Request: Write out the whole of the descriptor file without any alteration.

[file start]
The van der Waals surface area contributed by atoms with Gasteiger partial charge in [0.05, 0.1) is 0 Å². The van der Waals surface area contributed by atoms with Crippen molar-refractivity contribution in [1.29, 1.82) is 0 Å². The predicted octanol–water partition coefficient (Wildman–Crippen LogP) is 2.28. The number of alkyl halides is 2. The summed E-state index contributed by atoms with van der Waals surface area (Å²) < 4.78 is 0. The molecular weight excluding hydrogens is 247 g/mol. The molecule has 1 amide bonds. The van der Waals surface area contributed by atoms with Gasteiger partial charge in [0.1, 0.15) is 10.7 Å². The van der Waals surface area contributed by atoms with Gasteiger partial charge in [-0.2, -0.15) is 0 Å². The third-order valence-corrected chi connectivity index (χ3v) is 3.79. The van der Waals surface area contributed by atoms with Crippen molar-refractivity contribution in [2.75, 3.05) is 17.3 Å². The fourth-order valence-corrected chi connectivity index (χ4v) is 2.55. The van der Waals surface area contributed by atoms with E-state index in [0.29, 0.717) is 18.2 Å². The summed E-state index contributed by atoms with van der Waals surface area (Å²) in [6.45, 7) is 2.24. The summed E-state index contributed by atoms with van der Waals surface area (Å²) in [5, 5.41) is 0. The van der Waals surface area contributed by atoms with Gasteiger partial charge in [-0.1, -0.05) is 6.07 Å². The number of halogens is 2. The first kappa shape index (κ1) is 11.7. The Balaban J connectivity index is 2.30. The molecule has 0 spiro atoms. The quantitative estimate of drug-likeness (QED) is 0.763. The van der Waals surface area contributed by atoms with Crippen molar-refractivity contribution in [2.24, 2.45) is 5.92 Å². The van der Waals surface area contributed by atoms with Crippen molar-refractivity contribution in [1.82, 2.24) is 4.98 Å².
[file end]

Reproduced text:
The van der Waals surface area contributed by atoms with Gasteiger partial charge in [0.05, 0.1) is 0 Å². The van der Waals surface area contributed by atoms with Crippen molar-refractivity contribution in [1.29, 1.82) is 0 Å². The predicted octanol–water partition coefficient (Wildman–Crippen LogP) is 2.28. The number of alkyl halides is 2. The summed E-state index contributed by atoms with van der Waals surface area (Å²) < 4.78 is 0. The molecular weight excluding hydrogens is 247 g/mol. The molecule has 1 amide bonds. The van der Waals surface area contributed by atoms with Gasteiger partial charge in [0.1, 0.15) is 10.7 Å². The van der Waals surface area contributed by atoms with Gasteiger partial charge in [-0.2, -0.15) is 0 Å². The third-order valence-corrected chi connectivity index (χ3v) is 3.79. The van der Waals surface area contributed by atoms with Crippen molar-refractivity contribution in [2.75, 3.05) is 17.3 Å². The fourth-order valence-corrected chi connectivity index (χ4v) is 2.55. The van der Waals surface area contributed by atoms with E-state index in [0.29, 0.717) is 18.2 Å². The summed E-state index contributed by atoms with van der Waals surface area (Å²) in [6.45, 7) is 2.24. The summed E-state index contributed by atoms with van der Waals surface area (Å²) in [5, 5.41) is 0. The van der Waals surface area contributed by atoms with Gasteiger partial charge in [-0.1, -0.05) is 6.07 Å². The number of halogens is 2. The first kappa shape index (κ1) is 11.7. The Balaban J connectivity index is 2.30. The molecule has 0 spiro atoms. The quantitative estimate of drug-likeness (QED) is 0.763. The van der Waals surface area contributed by atoms with Crippen molar-refractivity contribution in [2.24, 2.45) is 5.92 Å². The van der Waals surface area contributed by atoms with Crippen molar-refractivity contribution in [1.82, 2.24) is 4.98 Å².